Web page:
On confusing abortion rights with larger reproductive rights

Five years ago, I wrote an extended piece about the critical need for nuance in reproductive rights discussions — it became, ultimately, a chapter in Get Out of My Crotch!an anthology on the subject pulled together to commemorate Roe v Wade. Five years later, the points I raised are all still relevant. Reproductive rights and justice are a huge, complex, diverse family of interrelated issues. But to hear mainstream conversations, you’d think only one is important. That one, of course, is abortion, and the hyperfocus on abortion to the exclusion of all other issues is a serious problem.

Let’s be clear about something: Abortion rights are under escalating threat in the United States, and I categorically support access to abortion on demand and without apology. Because this country is launching a war on abortion access, it’s catching many reproductive health needs — including family planning, screening and treatment for illnesses, prenatal care, and more — up in its wake. When you force standalone clinics to close, for example, you exclude low-income patients from treatments they critically need, but can’t access anywhere else. Attempting to suppress abortion in the US endangers pregnant people and it has serious consequences for the population as a whole. It’s an issue that I want us to continue addressing collectively.

However, abortion isn’t the only issue of concern here, and I often hear people confusing ‘reproductive rights,’ ‘reproductive freedom,’ and ‘reproductive justice’ with abortion. People need to stop doing this. Here are some issues that are also very closely connected to reproductive rights: Access to family planning, including voluntary sterilisation, long-term birth control services, and short-term birth control. Prenatal care. Perinatal and postpartum care. Well-baby care. Intersectional health care that considers cultural and social factors and how they interact with marginalised communities, like how post-partum depression is handled in Black patients, and how disabled patients are treated when they seek birth control and sexual education.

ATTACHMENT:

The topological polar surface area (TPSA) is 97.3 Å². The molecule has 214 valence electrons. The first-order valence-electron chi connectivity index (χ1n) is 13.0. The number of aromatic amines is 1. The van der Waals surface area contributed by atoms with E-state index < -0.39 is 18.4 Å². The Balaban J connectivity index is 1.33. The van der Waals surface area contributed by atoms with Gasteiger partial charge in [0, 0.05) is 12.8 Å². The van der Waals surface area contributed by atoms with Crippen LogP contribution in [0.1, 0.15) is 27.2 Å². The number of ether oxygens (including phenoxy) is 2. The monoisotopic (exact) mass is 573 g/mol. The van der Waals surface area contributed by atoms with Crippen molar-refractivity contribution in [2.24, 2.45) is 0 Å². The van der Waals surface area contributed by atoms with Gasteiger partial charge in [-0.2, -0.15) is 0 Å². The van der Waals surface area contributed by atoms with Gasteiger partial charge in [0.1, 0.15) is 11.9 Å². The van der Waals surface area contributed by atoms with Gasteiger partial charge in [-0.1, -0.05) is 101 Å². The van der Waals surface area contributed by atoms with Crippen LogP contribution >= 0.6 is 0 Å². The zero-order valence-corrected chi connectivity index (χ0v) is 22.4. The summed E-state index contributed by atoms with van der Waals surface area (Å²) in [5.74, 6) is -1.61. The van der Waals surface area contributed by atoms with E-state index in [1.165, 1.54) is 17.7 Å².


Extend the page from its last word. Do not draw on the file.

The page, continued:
Abortion doesn’t equal reproductive rights. Reproductive rights don’t equal abortion. Abortion is reproductive right. And it’s an important one, but it’s not and shouldn’t be the cornerstone, because when people plow through other issues, they lose out. This isn’t to say, by any stretch of the imagination, that all people approach these issues this way, or even that all mainstream authorities, commentators, and publications behave this way. RH Reality Check is living evidence to the contrary, with incredibly diverse, intersectional, important pieces on the full spectrum of reproductive rights — on any given day there’s often a story about abortion, sure, but there are also pieces on reproductive health for women in prison, responding to gender-based violence after disasters, forced sterilisation, and a myriad of other topics. (It’s one reason I write for them.)